And then instead of passing in the world variable and calling world.getWorldData(...), you can use
region.getRegionFacet(SurfaceHeightFacet.class) to get the data already created with the borders you need.

Hopefully this made sense, its the end of the brain time for me.
 
#13
Hey,

@Cervator ok well then, sticking only to canyons would be a bit boring. Let's called it "shattered planes" as it will motivate me to create more psychadelic terrain and implement biomes and such :D. I do much appreciate it! :)

@Josharias Sorry for being a bit slow minded with borders, thanks for clarifying it for me :). I'll probably upload your solution this evening.

However, things will slow down now a bit as I decided in the last moment to write a proposal for GSOC for agent based land simulation :D .
I will post the core ideas after the deadline in the forum so stay tuned as I'm quite excited about your thoughts on them :).
 
#14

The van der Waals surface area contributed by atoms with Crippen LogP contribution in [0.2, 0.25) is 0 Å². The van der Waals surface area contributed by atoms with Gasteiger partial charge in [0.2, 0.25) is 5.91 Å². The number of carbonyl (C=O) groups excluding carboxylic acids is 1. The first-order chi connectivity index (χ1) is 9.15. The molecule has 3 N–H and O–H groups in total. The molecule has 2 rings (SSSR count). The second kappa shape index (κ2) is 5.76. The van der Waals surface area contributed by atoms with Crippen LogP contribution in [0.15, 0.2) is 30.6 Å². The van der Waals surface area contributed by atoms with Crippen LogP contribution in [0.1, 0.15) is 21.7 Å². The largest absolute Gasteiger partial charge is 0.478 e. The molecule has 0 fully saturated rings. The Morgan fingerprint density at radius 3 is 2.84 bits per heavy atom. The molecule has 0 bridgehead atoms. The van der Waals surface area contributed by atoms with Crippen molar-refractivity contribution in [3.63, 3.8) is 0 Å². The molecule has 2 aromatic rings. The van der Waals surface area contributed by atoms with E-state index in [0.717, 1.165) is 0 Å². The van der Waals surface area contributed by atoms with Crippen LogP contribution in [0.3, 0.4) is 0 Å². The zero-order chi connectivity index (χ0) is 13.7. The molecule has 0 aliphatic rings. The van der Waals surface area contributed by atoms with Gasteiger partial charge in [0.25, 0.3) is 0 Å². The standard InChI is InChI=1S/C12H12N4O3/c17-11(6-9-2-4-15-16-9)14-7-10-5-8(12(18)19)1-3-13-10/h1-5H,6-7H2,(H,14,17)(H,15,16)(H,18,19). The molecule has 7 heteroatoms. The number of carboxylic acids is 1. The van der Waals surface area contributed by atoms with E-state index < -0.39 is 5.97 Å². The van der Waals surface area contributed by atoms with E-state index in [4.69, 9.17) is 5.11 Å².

Uff, I tried the border thing @Josharias with
Code:
@Updates(@Facet(value = SurfaceHeightFacet.class, border = @FacetBorder(sides = 4)))
then grabbing the surfaceheightfacet with
region.getRegionFacet(SurfaceHeightFacet.class)
getting the worldregion with:
worldRegionExtended=facet.getWorldRegion();
and getting the inner region where changes actually happen by
Rect2i worldRegion=worldRegionExtended.expand(-radius,-radius);
I also ensure that the radius is less than the expanded border sides.
Unfortunately, the borders don't seem to overlap with one another, creating the same effect as visible in the pictures I posted before.
I can't quite explain this. To my understanding the surfaceregion should be expanded to reach into the horizontal adjacent regions by 4. Then each surfaceregion should have an overlap of 8 units to one another. How could they got tiled without any overlap? :(
Or does this normally work and I have to search for the error elsewhere?

However, this boosted performance significantly over my last solution with the world reference. So I can't really rely on my old solution. So I really hope this works out.
 

Cervator

Project Lead and Community Wizard
Contributor
Design
Logistics
SpecOps
#17
#18
@Cervator Nice thanks! :)

uploaded my current versions to it. Now I only have to get rid of that annoying bug before I can continue.
Although I have some ideas where I want to go with it now. :)
I want to do something similar like the concept in No Man's Sky with more and more abstract and crazier terrains the farer away you get from spawn.
And maybe in the distant future making it more dangerous albeit more rewarding to get farther away.